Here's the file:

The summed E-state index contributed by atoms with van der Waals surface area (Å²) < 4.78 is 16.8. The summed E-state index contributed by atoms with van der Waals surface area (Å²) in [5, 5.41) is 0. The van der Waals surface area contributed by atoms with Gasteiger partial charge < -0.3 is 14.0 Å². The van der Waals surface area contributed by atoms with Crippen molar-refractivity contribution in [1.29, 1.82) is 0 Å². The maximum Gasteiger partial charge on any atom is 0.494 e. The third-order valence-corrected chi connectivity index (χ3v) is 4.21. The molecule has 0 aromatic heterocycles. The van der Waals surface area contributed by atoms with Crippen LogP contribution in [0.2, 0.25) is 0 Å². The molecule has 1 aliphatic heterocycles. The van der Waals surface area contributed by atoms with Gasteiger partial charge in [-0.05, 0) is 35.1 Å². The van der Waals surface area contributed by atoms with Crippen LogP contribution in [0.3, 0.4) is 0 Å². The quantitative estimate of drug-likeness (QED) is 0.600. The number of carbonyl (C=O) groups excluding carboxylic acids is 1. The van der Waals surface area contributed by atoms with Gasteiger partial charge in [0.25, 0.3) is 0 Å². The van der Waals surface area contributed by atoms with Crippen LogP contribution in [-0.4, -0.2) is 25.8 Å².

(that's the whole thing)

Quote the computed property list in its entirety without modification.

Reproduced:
The summed E-state index contributed by atoms with van der Waals surface area (Å²) < 4.78 is 16.8. The summed E-state index contributed by atoms with van der Waals surface area (Å²) in [5, 5.41) is 0. The van der Waals surface area contributed by atoms with Gasteiger partial charge < -0.3 is 14.0 Å². The van der Waals surface area contributed by atoms with Crippen molar-refractivity contribution in [1.29, 1.82) is 0 Å². The maximum Gasteiger partial charge on any atom is 0.494 e. The third-order valence-corrected chi connectivity index (χ3v) is 4.21. The molecule has 0 aromatic heterocycles. The van der Waals surface area contributed by atoms with Crippen LogP contribution in [0.2, 0.25) is 0 Å². The molecule has 1 aliphatic heterocycles. The van der Waals surface area contributed by atoms with Gasteiger partial charge in [-0.05, 0) is 35.1 Å². The van der Waals surface area contributed by atoms with Crippen LogP contribution in [0.3, 0.4) is 0 Å². The quantitative estimate of drug-likeness (QED) is 0.600. The number of carbonyl (C=O) groups excluding carboxylic acids is 1. The van der Waals surface area contributed by atoms with Gasteiger partial charge in [0.25, 0.3) is 0 Å². The van der Waals surface area contributed by atoms with Crippen LogP contribution in [-0.4, -0.2) is 25.8 Å².